How long do we have to worry about COVID-19?

It is hard to know for sure, but theoretically, viruses in the coronavirus family are sensitive to high temperatures because they have an external membrane that is sensitive to heat (5).

In 2003, the SARS coronavirus, which is in the same family as COVID-19, had its first recorded case in late 2002, confirmed cases peaked in April 2003, and there were no more cases reported by July. SARS coronavirus could stay alive for 5 days in low temperature, low humidity, typical air-conditioned environments (22-25°C or 71.6-77°F, and relative humidity of 40-50%), but it lost viability at higher temperatures and higher humidity (38°C or 100.4°F and relative humidity of >95%).

However, it is hard to predict the resilience of COVID-19 because this new virus is more contagious than SARS. SARS could only infect others by patients who had a fever, but COVID-19 can be spread from individuals who are asymptomatic (5). Based on all of this information, we can speculate that the cases of infected COVID-19 individuals may die down as the weather heats up, but we cannot know for certain.

This is a great chart from IHME (17) showing the projected deaths per day in the United States as of today. As of today, April 6, 2020, this chart shows the amount of deaths in the United States dropping below 100 per day as of May 23, 2020 and dropping to zero as of June 19, 2020, with the peak number of deaths projecting to occur on April 16, 2020.

Is there a treatment for COVID-19?

This week, a full peer-reviewed study (15) has been released by Didier Raoult MD, PhD. After being treated with Hydroxychloroquine and Azithromycin, all the patients in the study were cured of the COVID-19. This may be a promising conventional treatment.

The herbal and vitamin support in the Truly Immune guide may also provide the immune support needed to help the immune system kill the virus.

Conclusion

Based on my research, it is evident that COVID-19 is a highly contagious virus that can be transmitted by individuals who are possibly not showing any symptoms. This is the reason we need to take increased precautions in limiting close contact environments. An individual may be contagious for up to 37 days after exposure, which is why people may be unknowingly spreading this virus.

In the United states, IHME is projecting that there will be 81,766 deaths by August 4, 2020 (17). The CDC estimated that in last year's flu season (2018-2019), there were 34,157 deaths in the United States (18). At this time, COVID-19 is a much more serious virus than the flu, with projections showing close to 50,000 more deaths from this new virus than from the flu last year.

Because COVID-19 is a new virus, I cannot know for certain whether the naturopathic modalities I commonly use for colds and flu can provide support for COVID-19. But based on the science of the immune system function and the studies we have on the immune boosting properties of food, vitamins, minerals, herbs, homeopathy, and essential oils, I believe that we can use these tools to support our immune systems to protect ourselves and provide support should we get infected with this new virus.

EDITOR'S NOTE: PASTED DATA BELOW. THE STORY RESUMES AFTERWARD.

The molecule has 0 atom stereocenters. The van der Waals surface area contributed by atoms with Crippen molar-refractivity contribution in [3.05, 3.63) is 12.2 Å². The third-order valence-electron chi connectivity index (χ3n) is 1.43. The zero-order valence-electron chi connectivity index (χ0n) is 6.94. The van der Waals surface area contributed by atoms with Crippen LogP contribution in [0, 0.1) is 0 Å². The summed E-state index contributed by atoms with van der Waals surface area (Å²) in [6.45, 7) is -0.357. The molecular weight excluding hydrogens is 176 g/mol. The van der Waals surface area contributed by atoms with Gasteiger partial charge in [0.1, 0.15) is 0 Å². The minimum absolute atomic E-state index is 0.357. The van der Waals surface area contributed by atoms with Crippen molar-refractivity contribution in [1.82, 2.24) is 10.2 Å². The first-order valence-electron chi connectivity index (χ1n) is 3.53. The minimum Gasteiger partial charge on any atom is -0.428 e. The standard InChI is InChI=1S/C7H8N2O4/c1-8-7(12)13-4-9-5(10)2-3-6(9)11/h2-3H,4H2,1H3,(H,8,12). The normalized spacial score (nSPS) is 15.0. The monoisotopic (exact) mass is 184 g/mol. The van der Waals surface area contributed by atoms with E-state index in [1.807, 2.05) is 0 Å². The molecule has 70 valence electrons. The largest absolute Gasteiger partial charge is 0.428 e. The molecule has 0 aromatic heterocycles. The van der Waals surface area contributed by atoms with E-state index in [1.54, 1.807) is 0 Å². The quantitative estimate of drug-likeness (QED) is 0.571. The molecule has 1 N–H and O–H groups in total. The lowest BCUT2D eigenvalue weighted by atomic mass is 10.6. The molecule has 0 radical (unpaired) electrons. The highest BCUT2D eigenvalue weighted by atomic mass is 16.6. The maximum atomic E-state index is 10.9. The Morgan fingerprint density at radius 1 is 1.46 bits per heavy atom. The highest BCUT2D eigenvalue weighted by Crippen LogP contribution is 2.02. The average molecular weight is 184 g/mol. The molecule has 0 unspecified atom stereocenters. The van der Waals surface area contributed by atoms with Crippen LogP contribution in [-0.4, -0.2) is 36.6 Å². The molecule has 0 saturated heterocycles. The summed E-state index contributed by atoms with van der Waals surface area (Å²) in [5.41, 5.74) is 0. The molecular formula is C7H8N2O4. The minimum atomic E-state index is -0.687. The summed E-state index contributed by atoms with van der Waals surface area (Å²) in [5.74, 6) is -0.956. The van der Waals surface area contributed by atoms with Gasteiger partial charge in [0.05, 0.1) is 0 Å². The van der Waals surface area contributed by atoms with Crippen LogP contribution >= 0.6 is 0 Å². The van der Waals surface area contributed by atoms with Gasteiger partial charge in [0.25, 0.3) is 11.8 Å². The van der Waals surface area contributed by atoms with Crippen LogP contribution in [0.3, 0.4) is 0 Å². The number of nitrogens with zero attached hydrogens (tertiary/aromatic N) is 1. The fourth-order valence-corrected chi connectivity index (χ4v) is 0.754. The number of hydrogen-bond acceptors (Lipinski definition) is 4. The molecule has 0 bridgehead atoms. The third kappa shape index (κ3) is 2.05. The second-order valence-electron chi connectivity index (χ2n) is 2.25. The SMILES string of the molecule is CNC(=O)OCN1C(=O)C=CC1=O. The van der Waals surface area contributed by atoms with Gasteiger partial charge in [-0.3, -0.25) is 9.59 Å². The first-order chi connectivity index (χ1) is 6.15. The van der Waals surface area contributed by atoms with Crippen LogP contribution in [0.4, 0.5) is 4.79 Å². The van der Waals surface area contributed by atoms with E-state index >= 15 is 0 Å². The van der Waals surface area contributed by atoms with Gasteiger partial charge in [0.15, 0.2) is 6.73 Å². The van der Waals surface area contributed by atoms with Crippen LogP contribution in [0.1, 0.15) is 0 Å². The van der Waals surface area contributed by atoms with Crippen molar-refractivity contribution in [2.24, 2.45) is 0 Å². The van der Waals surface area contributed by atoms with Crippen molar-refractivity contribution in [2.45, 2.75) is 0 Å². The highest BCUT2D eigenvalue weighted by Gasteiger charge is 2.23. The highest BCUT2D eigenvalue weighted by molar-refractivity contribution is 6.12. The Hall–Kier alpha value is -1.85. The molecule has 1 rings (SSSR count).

Check out my FREE guide, Truly Immune: Fight Colds, the Flu, & COVID-19 Naturally, where I teach you everything you need to know about protecting yourself from this virus (and all the other ones floating around right now!). If you are immunocompromised, take medications, or have a medical condition, you should consult with myself or your naturopathic physician before taking the recommended herbs and supplements in this guide. Contact my office at (650) 396-7117 for a complimentary consultation if you would like to discuss further.

I know that staying home during this time may not be the easiest thing to do, but on the bright side, this is a great excuse to spend quality time with your loved ones and focus on your health! Stress weakens your immune function, so now is not the time to stress. Instead, take a deep breath, educate yourself, and do everything you can to boost your immune system so that you can fight fear with knowledge!

In Health,

Dr. Diane Angela Fong, ND

References:

  1. https://www.scientificamerican.com/article/snakes-could-be-the-original-source-of-the-new-coronavirus-outbreak-in-china/

  2. https://www.arcgis.com/apps/opsdashboard/index.html#/bda7594740fd40299423467b48e9ecf6

  3. https://www.cbsnews.com/news/coronavirus-south-korea-drive-thru-test-COVID-19/

  4. https://www.statnews.com/2020/03/03/who-is-getting-sick-and-how-sick-a-breakdown-of-coronavirus-risk-by-demographic-factors/?fbclid=IwAR26VTIKKlL1mMnMyNxtUQAKNlpo_iutaM8SkXUciyRfvzi4xbyt8dqylbc

  5. https://asia.nikkei.com/Spotlight/Caixin/Will-warm-weather-kill-new-coronavirus-Scientists-not-sure

  6. https://www.arcgis.com/apps/opsdashboard/index.html#/bda7594740fd40299423467b48e9ecf6

  7. https://www.jwatch.org/na51083/2020/03/13/covid-19-incubation-period-update

  8. https://www.ncbi.nlm.nih.gov/pubmed/32150748

  9. https://www.thelancet.com/journals/lancet/article/PIIS0140-6736(20)30566-3/fulltext#back-bib33

  10. https://www.vox.com/future-perfect/2020/3/12/21172040/coronavirus-covid-19-virus-charts

  11. https://www.journalofhospitalinfection.com/article/S0195-6701(20)30046-3/fulltext

  12. https://www.nytimes.com/2020/03/02/health/coronavirus-how-it-spreads.html

  13. https://vetmed.illinois.edu/pet_column/coronavirus-pets/

  14. https://www.cdc.gov/coronavirus/2019-ncov/hcp/respirator-use-faq.html

  15. https://drive.google.com/file/d/186Bel9RqfsmEx55FDum4xY_IlWSHnGbj/view

  16. https://www.cdc.gov/flu/weekly/index.htm#ILIActivityMap

  17. http://covid19.healthdata.org/

  18. https://www.cdc.gov/flu/about/burden/index.html